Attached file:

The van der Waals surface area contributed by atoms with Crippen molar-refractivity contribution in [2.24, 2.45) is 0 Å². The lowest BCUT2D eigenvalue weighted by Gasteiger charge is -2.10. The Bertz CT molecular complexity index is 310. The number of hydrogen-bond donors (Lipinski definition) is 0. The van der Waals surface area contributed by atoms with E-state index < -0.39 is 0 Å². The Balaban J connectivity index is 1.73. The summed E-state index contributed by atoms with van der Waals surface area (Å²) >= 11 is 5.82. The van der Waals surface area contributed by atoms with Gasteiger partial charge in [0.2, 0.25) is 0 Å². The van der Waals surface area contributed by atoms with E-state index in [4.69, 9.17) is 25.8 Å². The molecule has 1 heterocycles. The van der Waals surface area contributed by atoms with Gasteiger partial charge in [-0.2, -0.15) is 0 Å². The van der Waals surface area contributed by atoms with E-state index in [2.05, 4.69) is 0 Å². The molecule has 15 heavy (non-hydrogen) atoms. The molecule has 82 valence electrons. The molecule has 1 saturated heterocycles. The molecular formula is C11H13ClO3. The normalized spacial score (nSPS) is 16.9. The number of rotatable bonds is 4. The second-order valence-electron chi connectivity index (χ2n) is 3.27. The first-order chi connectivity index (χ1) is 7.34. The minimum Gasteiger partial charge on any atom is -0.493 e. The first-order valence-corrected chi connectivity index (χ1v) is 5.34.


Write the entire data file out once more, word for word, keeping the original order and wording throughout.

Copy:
The van der Waals surface area contributed by atoms with Crippen molar-refractivity contribution in [2.24, 2.45) is 0 Å². The lowest BCUT2D eigenvalue weighted by Gasteiger charge is -2.10. The Bertz CT molecular complexity index is 310. The number of hydrogen-bond donors (Lipinski definition) is 0. The van der Waals surface area contributed by atoms with E-state index < -0.39 is 0 Å². The Balaban J connectivity index is 1.73. The summed E-state index contributed by atoms with van der Waals surface area (Å²) >= 11 is 5.82. The van der Waals surface area contributed by atoms with Gasteiger partial charge in [0.2, 0.25) is 0 Å². The van der Waals surface area contributed by atoms with E-state index in [4.69, 9.17) is 25.8 Å². The molecule has 1 heterocycles. The van der Waals surface area contributed by atoms with Gasteiger partial charge in [-0.2, -0.15) is 0 Å². The van der Waals surface area contributed by atoms with E-state index in [2.05, 4.69) is 0 Å². The molecule has 15 heavy (non-hydrogen) atoms. The molecule has 82 valence electrons. The molecule has 1 saturated heterocycles. The molecular formula is C11H13ClO3. The normalized spacial score (nSPS) is 16.9. The number of rotatable bonds is 4. The second-order valence-electron chi connectivity index (χ2n) is 3.27. The first-order chi connectivity index (χ1) is 7.34. The minimum Gasteiger partial charge on any atom is -0.493 e. The first-order valence-corrected chi connectivity index (χ1v) is 5.34.